Austin Photo Workshop: Dispatch #3, The Most Successful Amateur I Know

"That's like the Cadillac of cameras," Shelly Perry said, when iStock star, Lise Gagne, told us about the camera she shoots with today. But it wasn't always that way. When Lise first started submitting her photos to, she was using an old pawn shop camera.

With no formal training, Lise took her used camera and asked her friends and coworkers to pose for photos. In the beginning, they barely sold at all… in her first two months, she only made 40 cents.

But she kept experimenting, trying new things, looking at commercials and in magazines for trends she could capitalize on… and she went from 40 cents a week to $20 a week.

The more she played with composition and subject, color and props, the more her photos sold. In six months, she went from making $20 a week to $200 a week… and today she makes over $200,000 a year doing what she loves, going where she wants, living out her dreams.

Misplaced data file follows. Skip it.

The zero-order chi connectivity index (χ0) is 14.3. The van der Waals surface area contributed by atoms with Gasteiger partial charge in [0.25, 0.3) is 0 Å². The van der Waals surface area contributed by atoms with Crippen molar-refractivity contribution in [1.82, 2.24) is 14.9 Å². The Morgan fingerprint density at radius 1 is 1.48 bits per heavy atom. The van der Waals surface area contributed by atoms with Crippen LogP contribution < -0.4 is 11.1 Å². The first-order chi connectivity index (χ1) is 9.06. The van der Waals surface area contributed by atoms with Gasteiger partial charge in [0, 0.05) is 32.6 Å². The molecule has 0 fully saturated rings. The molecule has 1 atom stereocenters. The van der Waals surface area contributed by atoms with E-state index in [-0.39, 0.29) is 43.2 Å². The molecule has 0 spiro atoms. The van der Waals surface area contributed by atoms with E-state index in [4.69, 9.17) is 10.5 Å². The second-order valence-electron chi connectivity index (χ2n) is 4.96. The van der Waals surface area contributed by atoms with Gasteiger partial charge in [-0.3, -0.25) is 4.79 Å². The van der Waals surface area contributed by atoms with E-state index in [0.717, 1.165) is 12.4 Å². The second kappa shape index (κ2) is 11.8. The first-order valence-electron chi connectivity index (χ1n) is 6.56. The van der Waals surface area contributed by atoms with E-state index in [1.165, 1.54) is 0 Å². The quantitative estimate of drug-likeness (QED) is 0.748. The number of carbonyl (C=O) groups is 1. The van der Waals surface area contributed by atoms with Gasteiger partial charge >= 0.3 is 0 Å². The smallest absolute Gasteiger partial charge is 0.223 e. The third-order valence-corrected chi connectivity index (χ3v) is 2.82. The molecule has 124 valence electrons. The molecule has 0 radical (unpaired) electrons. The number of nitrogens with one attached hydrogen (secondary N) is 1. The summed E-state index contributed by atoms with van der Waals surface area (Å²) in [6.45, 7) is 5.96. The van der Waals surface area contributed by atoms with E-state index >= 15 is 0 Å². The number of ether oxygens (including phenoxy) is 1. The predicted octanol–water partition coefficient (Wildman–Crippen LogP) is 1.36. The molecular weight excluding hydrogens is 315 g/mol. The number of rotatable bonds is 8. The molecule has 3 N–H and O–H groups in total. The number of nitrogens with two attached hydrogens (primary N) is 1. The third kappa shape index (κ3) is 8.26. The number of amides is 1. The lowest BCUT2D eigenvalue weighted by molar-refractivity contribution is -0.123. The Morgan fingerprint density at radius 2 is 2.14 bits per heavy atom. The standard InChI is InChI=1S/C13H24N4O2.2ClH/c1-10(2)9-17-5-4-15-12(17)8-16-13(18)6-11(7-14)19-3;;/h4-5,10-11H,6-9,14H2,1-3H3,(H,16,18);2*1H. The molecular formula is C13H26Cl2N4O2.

Crazy as it may seem, Lise still considers herself an amateur… she just picked up some tricks along the way. And they're all simple things you or I could do, too.

She shared 14 of the most important ones with us today.  I don't have the space to pass all of them along, but I'll let you in on a few that stuck out in my mind -- all techniques you can apply to your photos right away.

** Copy Space

Photos with the subject off to one side, at the top or bottom, with lots of open space, sell well as stock. Art directors, designers, advertisers… they're all looking for a space to put their words. Build that space into your photos, and they'll be more likely to sell.

** The Color Blue

There's something about the color blue. Lise has noticed that photos with a blue background, like a solid blue sky, are good sellers on

** People Interacting

People shots sell well as stock photos. They sell best when they are either interacting with each other, or looking directly into the camera.

** White Background

Photos of people isolated on an all-white background make a designer's job easier -- and, so, they're easier to sell. Lise's images appear all the time in ads, magazines, websites, and more.

As I said, those are just four of fourteen effective tips Lise passed along.


Bonnie Caton
Your Live Workshop Correspondent

[Editor’s Note: Learn more about how you can turn your pictures into cash in our free online newsletter The Right Way to Travel.  Sign up here today and we’ll send you a new report, Selling Photos for Cash: A Quick-Start Guide, completely FREE.]